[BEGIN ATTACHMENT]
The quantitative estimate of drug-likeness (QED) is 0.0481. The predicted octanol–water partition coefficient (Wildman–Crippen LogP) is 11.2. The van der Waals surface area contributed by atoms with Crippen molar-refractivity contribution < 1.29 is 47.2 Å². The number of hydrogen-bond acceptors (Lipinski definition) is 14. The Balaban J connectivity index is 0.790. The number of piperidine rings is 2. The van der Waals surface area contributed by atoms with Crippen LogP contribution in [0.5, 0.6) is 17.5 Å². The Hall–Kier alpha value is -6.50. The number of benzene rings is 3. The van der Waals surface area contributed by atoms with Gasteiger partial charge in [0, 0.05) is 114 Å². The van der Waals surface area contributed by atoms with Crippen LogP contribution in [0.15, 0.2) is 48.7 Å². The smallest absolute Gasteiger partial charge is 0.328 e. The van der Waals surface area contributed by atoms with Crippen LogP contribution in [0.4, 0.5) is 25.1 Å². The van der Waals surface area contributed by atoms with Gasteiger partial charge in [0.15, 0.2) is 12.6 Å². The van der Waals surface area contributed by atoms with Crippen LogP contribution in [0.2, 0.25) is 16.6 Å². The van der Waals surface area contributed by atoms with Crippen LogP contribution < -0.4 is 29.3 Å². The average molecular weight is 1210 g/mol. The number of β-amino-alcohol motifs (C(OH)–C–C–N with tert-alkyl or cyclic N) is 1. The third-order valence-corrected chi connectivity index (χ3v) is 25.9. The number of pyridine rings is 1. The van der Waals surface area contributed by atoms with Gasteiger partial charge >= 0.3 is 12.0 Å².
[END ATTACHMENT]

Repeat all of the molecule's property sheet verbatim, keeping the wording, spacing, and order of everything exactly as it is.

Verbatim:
The quantitative estimate of drug-likeness (QED) is 0.0481. The predicted octanol–water partition coefficient (Wildman–Crippen LogP) is 11.2. The van der Waals surface area contributed by atoms with Crippen molar-refractivity contribution < 1.29 is 47.2 Å². The number of hydrogen-bond acceptors (Lipinski definition) is 14. The Balaban J connectivity index is 0.790. The number of piperidine rings is 2. The van der Waals surface area contributed by atoms with Crippen LogP contribution in [0.5, 0.6) is 17.5 Å². The Hall–Kier alpha value is -6.50. The number of benzene rings is 3. The van der Waals surface area contributed by atoms with Gasteiger partial charge in [0, 0.05) is 114 Å². The van der Waals surface area contributed by atoms with Crippen LogP contribution in [0.15, 0.2) is 48.7 Å². The smallest absolute Gasteiger partial charge is 0.328 e. The van der Waals surface area contributed by atoms with Crippen LogP contribution in [0.4, 0.5) is 25.1 Å². The van der Waals surface area contributed by atoms with Gasteiger partial charge in [0.15, 0.2) is 12.6 Å². The van der Waals surface area contributed by atoms with Crippen LogP contribution in [0.2, 0.25) is 16.6 Å². The van der Waals surface area contributed by atoms with Crippen LogP contribution < -0.4 is 29.3 Å². The average molecular weight is 1210 g/mol. The number of β-amino-alcohol motifs (C(OH)–C–C–N with tert-alkyl or cyclic N) is 1. The third-order valence-corrected chi connectivity index (χ3v) is 25.9. The number of pyridine rings is 1. The van der Waals surface area contributed by atoms with Gasteiger partial charge >= 0.3 is 12.0 Å².